Sexy database swar kebal har six

02-Apr-2016 03:45

So blockchains offer a way to replace these organizations with a distributed database, locked down by clever cryptography.

Like so much that has come before, they leverage the ever-increasing capacity of computer systems to provide a new way of replacing humans with code.

And no matter how these techniques develop, they will never beat the simple and straightforward method of hiding data completely.

A second benefit of blockchain-powered databases is extreme fault tolerance, which stems from their built-in redundancy.

In other words, like most technology decisions, the choice between a blockchain and a regular database comes down to a series of trade-offs.

People need hiring, processes need to be designed, and all this takes a great deal of time and money.

This contrasts with traditional (SQL or No SQL) databases that are controlled by a single entity, even if some kind of distributed architecture is used within its walls.

I recently gave a talk about blockchains from the perspective of information security, in which I concluded that blockchains are more secure than regular databases in some ways, and less secure in others.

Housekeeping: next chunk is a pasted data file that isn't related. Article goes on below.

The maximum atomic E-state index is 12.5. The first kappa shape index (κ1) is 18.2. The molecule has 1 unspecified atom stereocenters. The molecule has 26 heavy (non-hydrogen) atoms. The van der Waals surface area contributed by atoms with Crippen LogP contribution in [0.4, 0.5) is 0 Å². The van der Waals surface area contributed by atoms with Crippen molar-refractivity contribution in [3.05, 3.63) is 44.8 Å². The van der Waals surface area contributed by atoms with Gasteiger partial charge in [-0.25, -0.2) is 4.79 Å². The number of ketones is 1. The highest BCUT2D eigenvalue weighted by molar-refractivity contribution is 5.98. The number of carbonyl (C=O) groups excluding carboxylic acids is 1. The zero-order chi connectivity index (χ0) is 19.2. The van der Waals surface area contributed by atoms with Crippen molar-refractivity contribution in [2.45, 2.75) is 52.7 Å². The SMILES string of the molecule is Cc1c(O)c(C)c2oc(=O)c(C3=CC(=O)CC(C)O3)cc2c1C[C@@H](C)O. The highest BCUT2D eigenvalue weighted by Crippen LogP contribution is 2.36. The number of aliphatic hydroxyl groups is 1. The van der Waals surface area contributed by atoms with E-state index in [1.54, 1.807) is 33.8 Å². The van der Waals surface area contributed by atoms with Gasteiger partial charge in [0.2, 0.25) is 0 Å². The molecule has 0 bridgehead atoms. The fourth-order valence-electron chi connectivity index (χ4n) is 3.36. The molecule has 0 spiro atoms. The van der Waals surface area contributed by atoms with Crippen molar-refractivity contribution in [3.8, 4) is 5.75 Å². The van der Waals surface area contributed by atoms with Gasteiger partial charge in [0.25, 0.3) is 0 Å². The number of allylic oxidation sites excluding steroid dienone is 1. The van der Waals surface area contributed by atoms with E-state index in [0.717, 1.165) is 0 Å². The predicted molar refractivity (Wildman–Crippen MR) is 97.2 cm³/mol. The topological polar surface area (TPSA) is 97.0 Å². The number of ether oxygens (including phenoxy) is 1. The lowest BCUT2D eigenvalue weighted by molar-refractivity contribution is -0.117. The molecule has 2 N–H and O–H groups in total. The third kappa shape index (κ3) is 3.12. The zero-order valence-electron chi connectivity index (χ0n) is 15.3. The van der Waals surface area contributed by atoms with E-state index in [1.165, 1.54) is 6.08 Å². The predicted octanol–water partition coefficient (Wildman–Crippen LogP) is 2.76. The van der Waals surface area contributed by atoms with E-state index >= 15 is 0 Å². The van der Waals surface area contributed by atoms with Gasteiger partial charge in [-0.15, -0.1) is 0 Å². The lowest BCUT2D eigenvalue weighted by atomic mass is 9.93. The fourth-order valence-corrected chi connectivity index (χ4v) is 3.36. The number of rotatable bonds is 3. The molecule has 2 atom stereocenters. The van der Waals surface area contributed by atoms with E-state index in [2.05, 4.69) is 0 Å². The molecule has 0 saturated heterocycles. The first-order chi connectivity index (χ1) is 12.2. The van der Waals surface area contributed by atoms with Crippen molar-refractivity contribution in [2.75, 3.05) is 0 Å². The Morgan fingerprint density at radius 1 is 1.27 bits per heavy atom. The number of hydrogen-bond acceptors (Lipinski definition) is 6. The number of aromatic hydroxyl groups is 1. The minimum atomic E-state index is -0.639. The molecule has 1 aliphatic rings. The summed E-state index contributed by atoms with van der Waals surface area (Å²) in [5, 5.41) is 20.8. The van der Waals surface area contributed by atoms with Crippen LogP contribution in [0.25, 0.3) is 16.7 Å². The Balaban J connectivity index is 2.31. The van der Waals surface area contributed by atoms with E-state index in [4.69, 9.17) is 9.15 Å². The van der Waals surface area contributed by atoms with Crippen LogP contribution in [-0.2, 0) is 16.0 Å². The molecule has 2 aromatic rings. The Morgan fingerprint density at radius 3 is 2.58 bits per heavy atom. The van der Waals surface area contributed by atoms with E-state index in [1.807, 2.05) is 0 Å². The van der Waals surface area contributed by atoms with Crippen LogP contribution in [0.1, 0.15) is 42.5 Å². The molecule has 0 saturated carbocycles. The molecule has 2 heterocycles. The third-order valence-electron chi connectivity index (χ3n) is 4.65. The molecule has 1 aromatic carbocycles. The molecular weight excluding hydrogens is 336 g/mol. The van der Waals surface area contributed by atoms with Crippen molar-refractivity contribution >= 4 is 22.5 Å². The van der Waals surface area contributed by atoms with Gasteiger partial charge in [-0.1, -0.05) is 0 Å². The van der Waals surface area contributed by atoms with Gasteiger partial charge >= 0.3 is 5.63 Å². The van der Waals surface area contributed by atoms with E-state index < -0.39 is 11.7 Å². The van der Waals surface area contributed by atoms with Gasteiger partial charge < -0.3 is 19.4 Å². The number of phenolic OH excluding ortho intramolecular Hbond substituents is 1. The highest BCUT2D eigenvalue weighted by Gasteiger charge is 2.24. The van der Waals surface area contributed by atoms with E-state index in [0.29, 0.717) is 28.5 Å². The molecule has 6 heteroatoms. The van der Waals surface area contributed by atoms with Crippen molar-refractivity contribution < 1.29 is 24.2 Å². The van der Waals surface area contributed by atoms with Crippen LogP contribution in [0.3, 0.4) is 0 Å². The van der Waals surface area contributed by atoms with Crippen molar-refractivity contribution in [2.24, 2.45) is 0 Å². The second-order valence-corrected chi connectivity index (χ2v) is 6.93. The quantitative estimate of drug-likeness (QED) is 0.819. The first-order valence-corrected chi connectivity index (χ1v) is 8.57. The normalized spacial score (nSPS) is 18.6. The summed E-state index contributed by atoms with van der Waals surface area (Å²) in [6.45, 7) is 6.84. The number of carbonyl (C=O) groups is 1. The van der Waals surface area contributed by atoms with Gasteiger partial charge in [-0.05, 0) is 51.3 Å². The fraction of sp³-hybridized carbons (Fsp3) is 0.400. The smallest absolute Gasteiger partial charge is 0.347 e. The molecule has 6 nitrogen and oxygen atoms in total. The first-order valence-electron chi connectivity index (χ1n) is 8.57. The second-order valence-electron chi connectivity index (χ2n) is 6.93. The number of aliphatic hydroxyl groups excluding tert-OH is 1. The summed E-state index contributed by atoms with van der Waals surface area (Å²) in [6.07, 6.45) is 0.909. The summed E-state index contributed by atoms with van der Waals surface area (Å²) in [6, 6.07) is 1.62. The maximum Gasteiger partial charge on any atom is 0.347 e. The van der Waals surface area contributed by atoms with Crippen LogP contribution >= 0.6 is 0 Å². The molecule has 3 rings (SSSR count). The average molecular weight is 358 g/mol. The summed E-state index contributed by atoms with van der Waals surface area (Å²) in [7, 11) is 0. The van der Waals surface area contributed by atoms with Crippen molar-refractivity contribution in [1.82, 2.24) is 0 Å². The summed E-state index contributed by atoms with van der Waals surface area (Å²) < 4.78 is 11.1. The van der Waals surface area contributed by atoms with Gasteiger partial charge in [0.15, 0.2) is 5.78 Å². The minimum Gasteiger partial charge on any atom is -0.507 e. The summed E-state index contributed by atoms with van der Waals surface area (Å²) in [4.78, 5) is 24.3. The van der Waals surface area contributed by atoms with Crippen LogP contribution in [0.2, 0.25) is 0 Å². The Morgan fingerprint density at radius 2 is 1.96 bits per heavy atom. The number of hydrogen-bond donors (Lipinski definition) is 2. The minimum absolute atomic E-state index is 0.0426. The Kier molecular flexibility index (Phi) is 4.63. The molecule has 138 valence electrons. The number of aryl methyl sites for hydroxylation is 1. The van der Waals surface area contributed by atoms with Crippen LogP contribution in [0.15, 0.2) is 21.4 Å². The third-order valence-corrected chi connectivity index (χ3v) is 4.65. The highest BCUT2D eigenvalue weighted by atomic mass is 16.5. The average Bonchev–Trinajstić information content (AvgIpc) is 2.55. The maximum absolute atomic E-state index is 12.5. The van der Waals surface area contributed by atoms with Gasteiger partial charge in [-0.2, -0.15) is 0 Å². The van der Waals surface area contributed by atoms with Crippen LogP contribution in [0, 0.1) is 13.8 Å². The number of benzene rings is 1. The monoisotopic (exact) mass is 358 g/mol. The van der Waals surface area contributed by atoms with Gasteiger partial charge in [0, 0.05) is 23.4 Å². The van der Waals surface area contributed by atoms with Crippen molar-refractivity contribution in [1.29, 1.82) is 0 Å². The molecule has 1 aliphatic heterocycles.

Four key differences between blockchains and regular databases If you’ve been reading my previous posts, you will know by now that blockchains are simply a new type of database.

That is, a database which can be directly shared, in a write sense, by a group of non-trusting parties, without requiring a central administrator.

People need hiring, processes need to be designed, and all this takes a great deal of time and money.

This contrasts with traditional (SQL or No SQL) databases that are controlled by a single entity, even if some kind of distributed architecture is used within its walls.

I recently gave a talk about blockchains from the perspective of information security, in which I concluded that blockchains are more secure than regular databases in some ways, and less secure in others.

Four key differences between blockchains and regular databases If you’ve been reading my previous posts, you will know by now that blockchains are simply a new type of database.

That is, a database which can be directly shared, in a write sense, by a group of non-trusting parties, without requiring a central administrator.

A smart contract is nothing more than a piece of computer code which runs on every node in a blockchain – a decades-old technology called stored procedures does the same for centralized databases.